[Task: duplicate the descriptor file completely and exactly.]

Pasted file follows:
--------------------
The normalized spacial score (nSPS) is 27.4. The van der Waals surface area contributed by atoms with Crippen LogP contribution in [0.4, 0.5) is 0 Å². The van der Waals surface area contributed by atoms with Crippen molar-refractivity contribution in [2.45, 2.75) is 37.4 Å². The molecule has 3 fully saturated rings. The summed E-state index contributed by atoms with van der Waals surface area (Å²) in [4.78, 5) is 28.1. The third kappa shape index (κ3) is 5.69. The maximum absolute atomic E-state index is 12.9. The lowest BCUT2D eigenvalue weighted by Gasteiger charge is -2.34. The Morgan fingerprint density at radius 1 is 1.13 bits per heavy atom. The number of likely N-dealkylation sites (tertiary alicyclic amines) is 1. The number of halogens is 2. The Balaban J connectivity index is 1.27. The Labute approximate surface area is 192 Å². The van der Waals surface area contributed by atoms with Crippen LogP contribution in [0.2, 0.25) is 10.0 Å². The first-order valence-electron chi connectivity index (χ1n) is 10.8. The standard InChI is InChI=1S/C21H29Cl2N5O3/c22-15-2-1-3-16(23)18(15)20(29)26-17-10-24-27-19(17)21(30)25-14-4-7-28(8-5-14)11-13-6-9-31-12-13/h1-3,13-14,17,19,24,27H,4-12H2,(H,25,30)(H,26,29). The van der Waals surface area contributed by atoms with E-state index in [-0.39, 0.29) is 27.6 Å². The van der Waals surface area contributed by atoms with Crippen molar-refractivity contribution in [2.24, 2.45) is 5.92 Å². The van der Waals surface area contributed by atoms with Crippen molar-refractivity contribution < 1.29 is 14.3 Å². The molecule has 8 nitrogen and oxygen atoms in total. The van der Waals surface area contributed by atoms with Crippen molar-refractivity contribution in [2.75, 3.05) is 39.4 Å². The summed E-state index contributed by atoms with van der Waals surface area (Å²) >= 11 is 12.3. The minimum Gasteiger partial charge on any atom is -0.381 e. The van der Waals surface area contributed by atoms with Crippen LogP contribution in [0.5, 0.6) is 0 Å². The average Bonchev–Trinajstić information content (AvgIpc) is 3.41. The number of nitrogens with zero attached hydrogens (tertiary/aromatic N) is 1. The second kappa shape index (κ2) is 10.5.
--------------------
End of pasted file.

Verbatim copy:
The normalized spacial score (nSPS) is 27.4. The van der Waals surface area contributed by atoms with Crippen LogP contribution in [0.4, 0.5) is 0 Å². The van der Waals surface area contributed by atoms with Crippen molar-refractivity contribution in [2.45, 2.75) is 37.4 Å². The molecule has 3 fully saturated rings. The summed E-state index contributed by atoms with van der Waals surface area (Å²) in [4.78, 5) is 28.1. The third kappa shape index (κ3) is 5.69. The maximum absolute atomic E-state index is 12.9. The lowest BCUT2D eigenvalue weighted by Gasteiger charge is -2.34. The Morgan fingerprint density at radius 1 is 1.13 bits per heavy atom. The number of likely N-dealkylation sites (tertiary alicyclic amines) is 1. The number of halogens is 2. The Balaban J connectivity index is 1.27. The Labute approximate surface area is 192 Å². The van der Waals surface area contributed by atoms with Crippen LogP contribution in [0.2, 0.25) is 10.0 Å². The first-order valence-electron chi connectivity index (χ1n) is 10.8. The standard InChI is InChI=1S/C21H29Cl2N5O3/c22-15-2-1-3-16(23)18(15)20(29)26-17-10-24-27-19(17)21(30)25-14-4-7-28(8-5-14)11-13-6-9-31-12-13/h1-3,13-14,17,19,24,27H,4-12H2,(H,25,30)(H,26,29). The van der Waals surface area contributed by atoms with E-state index in [-0.39, 0.29) is 27.6 Å². The van der Waals surface area contributed by atoms with Crippen molar-refractivity contribution in [2.24, 2.45) is 5.92 Å². The van der Waals surface area contributed by atoms with Crippen molar-refractivity contribution < 1.29 is 14.3 Å². The molecule has 8 nitrogen and oxygen atoms in total. The van der Waals surface area contributed by atoms with Crippen molar-refractivity contribution in [2.75, 3.05) is 39.4 Å². The summed E-state index contributed by atoms with van der Waals surface area (Å²) >= 11 is 12.3. The minimum Gasteiger partial charge on any atom is -0.381 e. The van der Waals surface area contributed by atoms with Crippen LogP contribution in [0.5, 0.6) is 0 Å². The average Bonchev–Trinajstić information content (AvgIpc) is 3.41. The number of nitrogens with zero attached hydrogens (tertiary/aromatic N) is 1. The second kappa shape index (κ2) is 10.5.